Government neglect left it rotting for years until the Chinese government took mercy and funded a facelift. The 30,000-seater Nyayo Stadium, which was built in the early 1980s, is Kenya's other premier sporting facility, hosting athletics and football matches.
Perhaps Mr Odinga and those who think like him get carried away by the success of Kenyan long and middle-distance runners.
However, there is a glaring deficiency in track and field disciplines, where more investment in facilities and training infrastructure is needed, especially when it comes to sports other than running.
Access to basic sporting and recreational facilities is a distant dream for most Kenyans. In the capital Nairobi especially, every empty space is earmarked for construction. There is nowhere to play and school children out on their PE lessons have to jostle for space on the streets.
The country's latest development master plan, Vision 2030, carries perhaps Kenya's most comprehensive strategy for sports development since its independence.
According to the official website the sports development strategy has three flagship projects: The construction of 30 regional sports stadiums countrywide, the establishment of a sports lottery fund and an international sports academy.
Mr Oluoch has, however, been quick to clarify there will be no wholesale construction of new stadia as stated on the website. "There will be construction of new stadiums only in areas where there is none at all. Most regions in Kenya have some facilities which the government is in the process of upgrading," he says.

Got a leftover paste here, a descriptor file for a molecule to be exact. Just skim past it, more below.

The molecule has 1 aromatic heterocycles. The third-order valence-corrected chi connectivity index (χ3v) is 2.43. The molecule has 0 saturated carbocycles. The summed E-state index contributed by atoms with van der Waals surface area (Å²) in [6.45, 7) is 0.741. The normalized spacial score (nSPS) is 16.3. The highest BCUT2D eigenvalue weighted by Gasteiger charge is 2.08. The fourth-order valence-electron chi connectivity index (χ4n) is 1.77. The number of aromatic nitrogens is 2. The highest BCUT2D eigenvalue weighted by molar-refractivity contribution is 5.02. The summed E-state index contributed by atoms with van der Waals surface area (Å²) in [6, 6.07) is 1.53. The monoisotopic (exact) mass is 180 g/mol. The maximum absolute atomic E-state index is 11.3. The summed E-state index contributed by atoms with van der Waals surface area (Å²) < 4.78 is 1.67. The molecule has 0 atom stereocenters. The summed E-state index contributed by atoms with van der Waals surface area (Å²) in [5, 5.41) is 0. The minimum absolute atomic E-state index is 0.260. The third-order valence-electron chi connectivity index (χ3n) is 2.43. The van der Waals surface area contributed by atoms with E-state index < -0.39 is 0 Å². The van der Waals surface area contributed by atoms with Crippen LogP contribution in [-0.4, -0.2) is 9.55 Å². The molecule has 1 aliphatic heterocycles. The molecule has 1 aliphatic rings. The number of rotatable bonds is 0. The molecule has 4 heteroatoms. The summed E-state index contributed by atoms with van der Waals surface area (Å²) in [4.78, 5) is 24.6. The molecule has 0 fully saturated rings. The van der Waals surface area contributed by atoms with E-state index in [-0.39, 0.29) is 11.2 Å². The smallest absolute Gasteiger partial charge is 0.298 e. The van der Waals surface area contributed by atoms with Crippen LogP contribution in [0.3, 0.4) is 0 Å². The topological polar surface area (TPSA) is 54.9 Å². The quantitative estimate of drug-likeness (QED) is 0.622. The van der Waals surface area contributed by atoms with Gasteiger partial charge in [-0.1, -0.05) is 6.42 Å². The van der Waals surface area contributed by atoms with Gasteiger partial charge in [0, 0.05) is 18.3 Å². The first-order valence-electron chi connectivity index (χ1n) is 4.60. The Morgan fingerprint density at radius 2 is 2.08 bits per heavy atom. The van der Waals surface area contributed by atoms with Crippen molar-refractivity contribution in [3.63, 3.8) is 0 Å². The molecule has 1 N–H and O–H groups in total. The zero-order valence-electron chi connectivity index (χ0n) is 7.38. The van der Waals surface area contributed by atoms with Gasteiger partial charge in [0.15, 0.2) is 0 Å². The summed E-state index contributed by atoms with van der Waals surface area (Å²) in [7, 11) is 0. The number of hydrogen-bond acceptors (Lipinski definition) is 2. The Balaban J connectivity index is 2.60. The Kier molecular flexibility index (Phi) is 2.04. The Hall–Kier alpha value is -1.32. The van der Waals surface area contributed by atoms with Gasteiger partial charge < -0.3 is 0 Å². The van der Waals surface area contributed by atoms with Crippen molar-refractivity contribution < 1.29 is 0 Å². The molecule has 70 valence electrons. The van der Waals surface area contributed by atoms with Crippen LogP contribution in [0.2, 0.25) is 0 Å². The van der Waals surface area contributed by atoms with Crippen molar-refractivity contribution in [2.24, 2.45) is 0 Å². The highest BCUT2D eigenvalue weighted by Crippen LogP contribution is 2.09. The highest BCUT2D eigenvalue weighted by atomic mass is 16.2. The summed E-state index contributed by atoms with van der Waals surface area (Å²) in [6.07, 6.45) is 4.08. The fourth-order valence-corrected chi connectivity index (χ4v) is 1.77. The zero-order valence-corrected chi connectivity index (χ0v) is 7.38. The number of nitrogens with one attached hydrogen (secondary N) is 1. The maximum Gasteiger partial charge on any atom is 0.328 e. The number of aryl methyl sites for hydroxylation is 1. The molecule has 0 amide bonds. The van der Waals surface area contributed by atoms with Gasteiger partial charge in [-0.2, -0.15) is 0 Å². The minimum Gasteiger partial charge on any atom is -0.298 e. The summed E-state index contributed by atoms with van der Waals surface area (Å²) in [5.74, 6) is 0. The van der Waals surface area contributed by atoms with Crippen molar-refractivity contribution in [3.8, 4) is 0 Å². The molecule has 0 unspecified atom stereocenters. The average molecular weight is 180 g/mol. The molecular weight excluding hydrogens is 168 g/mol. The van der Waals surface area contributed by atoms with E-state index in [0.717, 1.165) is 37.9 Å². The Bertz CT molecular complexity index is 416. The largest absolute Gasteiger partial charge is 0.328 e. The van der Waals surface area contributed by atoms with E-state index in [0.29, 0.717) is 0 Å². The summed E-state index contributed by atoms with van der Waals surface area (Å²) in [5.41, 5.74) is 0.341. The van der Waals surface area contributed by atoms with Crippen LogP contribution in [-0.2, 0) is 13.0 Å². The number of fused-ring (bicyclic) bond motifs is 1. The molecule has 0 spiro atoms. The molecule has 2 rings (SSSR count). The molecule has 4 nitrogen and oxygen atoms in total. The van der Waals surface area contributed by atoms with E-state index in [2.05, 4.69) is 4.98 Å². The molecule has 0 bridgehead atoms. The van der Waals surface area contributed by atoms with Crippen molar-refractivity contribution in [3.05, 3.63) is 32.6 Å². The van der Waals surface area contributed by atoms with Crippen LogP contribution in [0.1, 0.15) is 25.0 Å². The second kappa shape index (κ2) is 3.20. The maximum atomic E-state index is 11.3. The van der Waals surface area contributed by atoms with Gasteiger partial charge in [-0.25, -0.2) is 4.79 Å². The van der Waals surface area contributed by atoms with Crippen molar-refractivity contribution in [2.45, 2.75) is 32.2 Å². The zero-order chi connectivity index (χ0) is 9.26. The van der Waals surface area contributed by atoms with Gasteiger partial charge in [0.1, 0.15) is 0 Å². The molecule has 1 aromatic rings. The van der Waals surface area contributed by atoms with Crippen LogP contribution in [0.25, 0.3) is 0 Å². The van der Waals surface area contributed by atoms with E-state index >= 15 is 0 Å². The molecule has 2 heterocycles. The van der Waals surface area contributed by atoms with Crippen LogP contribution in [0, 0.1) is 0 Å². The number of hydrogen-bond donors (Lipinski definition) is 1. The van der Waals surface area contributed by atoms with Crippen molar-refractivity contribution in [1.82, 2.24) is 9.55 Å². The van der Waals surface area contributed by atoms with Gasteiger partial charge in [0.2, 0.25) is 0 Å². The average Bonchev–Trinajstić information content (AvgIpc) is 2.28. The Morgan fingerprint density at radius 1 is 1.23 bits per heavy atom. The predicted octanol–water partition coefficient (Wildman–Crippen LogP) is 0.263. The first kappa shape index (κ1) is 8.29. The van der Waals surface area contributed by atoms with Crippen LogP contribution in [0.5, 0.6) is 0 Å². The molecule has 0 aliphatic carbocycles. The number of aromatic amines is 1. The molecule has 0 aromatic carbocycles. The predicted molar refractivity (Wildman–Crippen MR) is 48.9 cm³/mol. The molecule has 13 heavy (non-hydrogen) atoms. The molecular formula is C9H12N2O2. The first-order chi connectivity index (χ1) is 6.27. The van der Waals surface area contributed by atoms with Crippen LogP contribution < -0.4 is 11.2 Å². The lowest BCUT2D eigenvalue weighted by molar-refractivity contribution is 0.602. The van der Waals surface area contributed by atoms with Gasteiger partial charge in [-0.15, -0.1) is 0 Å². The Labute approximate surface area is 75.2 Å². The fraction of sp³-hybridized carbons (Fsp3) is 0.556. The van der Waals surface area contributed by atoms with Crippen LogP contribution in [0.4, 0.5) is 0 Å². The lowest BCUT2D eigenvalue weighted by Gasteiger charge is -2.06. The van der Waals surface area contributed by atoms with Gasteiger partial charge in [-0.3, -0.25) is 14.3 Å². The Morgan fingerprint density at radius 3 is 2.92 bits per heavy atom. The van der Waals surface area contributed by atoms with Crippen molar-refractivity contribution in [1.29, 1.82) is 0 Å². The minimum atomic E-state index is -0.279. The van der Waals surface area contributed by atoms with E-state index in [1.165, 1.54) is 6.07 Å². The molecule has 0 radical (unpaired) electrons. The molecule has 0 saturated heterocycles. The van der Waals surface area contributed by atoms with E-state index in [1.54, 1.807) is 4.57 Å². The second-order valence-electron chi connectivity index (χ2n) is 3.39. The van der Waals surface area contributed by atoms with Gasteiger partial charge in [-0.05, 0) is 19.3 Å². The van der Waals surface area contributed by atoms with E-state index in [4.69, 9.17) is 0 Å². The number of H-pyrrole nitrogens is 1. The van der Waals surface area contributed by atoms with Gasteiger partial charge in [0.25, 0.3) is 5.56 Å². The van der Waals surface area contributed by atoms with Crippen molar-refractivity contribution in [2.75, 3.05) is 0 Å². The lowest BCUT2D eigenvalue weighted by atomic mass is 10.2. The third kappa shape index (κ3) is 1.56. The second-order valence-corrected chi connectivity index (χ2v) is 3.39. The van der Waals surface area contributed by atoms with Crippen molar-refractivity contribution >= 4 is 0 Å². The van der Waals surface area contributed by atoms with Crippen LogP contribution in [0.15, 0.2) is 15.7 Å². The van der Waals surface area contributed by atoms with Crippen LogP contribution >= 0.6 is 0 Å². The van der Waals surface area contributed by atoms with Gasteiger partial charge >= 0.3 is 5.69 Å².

He adds that renovation work, which includes laying a running track, is already under way on the Kipchoge Keino Stadium in Eldoret, with the Moi Stadium in Kisumu and the Mombasa Municipal Stadium next in line.
But there is little reason to be optimistic. The cities of Mombasa, Kisumu, and Eldoret are all due sports arenas of international standards. As for the establishment of a sports lottery, it is still in the planning stage after 10 years.
It is not easy to make the jump from this to a scenario where Kenya hosts the Olympic Games. It would be like a double Fifa World Cup and Olympics because, apart from the main venue for the Games, Kenya would have to build at least six world-class stadiums to host the Olympic football matches alone.
The government and bidding cities would have to raise money to fund new urban transport system, airports, housing projects, hotels, and training and competitive facilities.
With the government struggling to fund vital sectors such as health care, education, agriculture and security, it is highly unlikely resources can be spent on an Olympic bid.
With the spectre of terrorism surrounding international events, there would be security headaches to endure - and a hefty bill to pay.
Then there is the issue of ticket sales and attendance. Empty seats are major sporting event organisers' worst nightmare. Many Kenyans, who earn an average of $730 (£455) a year, would be unable to afford tickets.
Most of the Olympic sports - fencing, synchronised swimming, gymnastics, water polo - are also unfamiliar to most Kenyans. It would take an effort to have a rocking full house for the dressage final.
So instead of bidding for the Olympics, just give Kenyans a place to run, to kick a ball, shoot hoops, or swim. A place to play. Just that, for a start.
Chris Tsuma is a sports journalist and also teaches journalism and communication at the United States International University, Nairobi.